I’ve received a few e-mails (though only a few) along the lines of “How come you’re not posting about the digital transition going into effect today! It’s a big deal!”
The answer is this: we have posted about it before. And while it is a big deal to industry wonks and potentially to the ratings, the # of people who visit this blog who are impacted by it is so close to zero, it didn’t seem like anything we needed to be covering in near real time. When we can get a read on what the impact is on the ratings numbers as a result of the transition, I’m certain we will be writing about it. If there is noticeable impact, we’ll probably be writing about it somewhat regularly. If there is no visible impact to the numbers, you can count on us writing about that, too. At least a little.
Currently, we are not expecting delays to the numbers we regularly post as a result of the transition, though that could certainly change and we will update you if it does.
But for those who crave coverage of the conversion, there are a lot of sites covering it. Broadcasting & Cable has a lot of numbers regarding stations that switched. Keep in mind that some 641 stations had already pulled the plug on their analog broadcasts or before the original February 17 conversion date.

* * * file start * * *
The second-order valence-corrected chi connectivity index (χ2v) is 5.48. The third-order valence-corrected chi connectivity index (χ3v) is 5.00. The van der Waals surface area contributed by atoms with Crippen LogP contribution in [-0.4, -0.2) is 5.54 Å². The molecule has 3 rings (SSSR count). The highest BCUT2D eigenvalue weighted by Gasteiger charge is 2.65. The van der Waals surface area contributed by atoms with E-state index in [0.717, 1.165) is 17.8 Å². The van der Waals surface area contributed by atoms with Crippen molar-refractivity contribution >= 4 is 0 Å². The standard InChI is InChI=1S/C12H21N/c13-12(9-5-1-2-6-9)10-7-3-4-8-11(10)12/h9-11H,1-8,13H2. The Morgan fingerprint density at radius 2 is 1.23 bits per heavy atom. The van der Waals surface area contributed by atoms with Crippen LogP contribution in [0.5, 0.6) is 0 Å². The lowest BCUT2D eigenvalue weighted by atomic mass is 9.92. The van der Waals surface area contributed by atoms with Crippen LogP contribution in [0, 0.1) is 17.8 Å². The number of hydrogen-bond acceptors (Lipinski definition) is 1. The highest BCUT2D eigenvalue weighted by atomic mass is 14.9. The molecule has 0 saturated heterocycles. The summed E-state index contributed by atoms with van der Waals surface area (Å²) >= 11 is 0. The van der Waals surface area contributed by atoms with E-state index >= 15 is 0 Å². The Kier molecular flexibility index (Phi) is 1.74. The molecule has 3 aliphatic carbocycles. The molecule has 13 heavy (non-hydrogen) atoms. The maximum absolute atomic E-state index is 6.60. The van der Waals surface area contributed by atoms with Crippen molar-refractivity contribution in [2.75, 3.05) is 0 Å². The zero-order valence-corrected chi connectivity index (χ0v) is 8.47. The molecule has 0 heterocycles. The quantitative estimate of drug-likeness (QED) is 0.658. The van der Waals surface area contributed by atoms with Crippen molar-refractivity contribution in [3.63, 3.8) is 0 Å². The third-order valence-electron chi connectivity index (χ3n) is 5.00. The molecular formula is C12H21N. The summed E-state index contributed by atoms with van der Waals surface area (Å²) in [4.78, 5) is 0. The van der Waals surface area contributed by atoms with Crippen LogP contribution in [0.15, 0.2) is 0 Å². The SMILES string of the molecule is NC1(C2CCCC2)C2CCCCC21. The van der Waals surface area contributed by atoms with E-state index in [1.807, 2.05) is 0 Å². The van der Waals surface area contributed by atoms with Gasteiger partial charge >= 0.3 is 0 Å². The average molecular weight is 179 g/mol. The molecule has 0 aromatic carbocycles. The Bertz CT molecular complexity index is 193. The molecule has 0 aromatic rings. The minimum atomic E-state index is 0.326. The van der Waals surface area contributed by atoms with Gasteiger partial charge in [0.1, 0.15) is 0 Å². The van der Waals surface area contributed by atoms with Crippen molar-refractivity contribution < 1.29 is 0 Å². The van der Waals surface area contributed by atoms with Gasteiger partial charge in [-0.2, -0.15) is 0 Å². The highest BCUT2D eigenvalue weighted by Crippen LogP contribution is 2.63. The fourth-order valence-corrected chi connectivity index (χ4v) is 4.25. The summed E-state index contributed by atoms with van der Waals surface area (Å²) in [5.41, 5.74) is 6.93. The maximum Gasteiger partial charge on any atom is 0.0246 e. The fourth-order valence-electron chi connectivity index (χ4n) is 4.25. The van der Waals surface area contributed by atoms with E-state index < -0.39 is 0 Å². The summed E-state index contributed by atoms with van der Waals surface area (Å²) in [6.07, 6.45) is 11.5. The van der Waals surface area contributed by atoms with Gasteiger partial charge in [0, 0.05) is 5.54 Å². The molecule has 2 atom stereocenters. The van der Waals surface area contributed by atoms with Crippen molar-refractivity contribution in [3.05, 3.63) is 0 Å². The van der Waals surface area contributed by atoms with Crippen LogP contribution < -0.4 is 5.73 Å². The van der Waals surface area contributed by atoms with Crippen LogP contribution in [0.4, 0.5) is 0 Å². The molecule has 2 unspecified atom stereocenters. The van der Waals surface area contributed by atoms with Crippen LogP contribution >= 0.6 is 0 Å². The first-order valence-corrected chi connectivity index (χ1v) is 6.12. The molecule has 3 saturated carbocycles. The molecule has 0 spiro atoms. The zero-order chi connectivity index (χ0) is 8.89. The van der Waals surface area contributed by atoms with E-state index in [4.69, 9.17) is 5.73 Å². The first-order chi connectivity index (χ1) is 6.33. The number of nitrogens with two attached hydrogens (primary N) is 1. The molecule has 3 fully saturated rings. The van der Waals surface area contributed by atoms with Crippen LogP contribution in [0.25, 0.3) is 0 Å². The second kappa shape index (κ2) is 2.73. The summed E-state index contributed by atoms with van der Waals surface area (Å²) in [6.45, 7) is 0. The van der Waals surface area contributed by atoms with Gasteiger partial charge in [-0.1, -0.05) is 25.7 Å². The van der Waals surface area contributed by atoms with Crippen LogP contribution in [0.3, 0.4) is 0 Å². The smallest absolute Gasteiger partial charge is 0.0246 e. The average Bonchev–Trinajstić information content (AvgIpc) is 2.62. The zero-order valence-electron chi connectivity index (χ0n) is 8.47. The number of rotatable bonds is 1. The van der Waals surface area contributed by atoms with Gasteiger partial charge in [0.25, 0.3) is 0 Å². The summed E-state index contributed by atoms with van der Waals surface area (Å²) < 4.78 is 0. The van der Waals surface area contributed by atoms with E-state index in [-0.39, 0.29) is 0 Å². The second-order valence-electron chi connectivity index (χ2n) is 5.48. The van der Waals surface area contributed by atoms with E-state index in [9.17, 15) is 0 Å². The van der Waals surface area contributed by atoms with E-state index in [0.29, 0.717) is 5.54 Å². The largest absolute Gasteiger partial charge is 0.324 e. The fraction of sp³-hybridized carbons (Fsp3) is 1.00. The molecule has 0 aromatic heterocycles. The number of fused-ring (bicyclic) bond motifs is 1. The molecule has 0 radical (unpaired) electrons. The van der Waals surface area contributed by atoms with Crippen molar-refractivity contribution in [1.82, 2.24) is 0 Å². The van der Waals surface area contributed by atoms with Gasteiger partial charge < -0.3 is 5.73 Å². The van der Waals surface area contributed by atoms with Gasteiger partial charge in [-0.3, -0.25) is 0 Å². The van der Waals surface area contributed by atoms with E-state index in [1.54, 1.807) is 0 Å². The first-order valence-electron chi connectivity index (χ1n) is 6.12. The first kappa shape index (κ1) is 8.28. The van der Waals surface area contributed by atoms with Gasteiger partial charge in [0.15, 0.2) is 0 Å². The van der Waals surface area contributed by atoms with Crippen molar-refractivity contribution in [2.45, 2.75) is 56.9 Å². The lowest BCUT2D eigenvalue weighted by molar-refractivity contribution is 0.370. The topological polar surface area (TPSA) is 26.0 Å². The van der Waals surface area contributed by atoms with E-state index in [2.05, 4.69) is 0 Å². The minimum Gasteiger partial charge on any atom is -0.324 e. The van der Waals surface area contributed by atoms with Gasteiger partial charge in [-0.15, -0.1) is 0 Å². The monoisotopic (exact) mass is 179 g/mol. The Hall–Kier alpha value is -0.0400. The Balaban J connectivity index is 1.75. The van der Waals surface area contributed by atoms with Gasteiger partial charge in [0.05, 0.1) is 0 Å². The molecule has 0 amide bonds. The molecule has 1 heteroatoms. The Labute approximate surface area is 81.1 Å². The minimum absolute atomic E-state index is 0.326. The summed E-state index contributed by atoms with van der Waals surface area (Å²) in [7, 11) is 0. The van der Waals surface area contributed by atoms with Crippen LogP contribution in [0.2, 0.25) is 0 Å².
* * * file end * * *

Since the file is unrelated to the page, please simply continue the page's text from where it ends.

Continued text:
186 stations were going all-digital between midnight last night and 6 a.m. this morning, with 239 scheduled between 6 a.m. and noon, 155 between noon and 6 p.m. and the rest (391) by midnight tonight (11:59:59 technically).
An FCC spokesman says the commission continues to monitor the transition’s progress via its 200 staffers in the field and “feelers out” to broadcasters, cable operators and converter box manufacturers. It will release early returns on call volumes to its DTV helpline (1-888-CALL-FCC) sometime Friday afternoon, then update them over the weekend.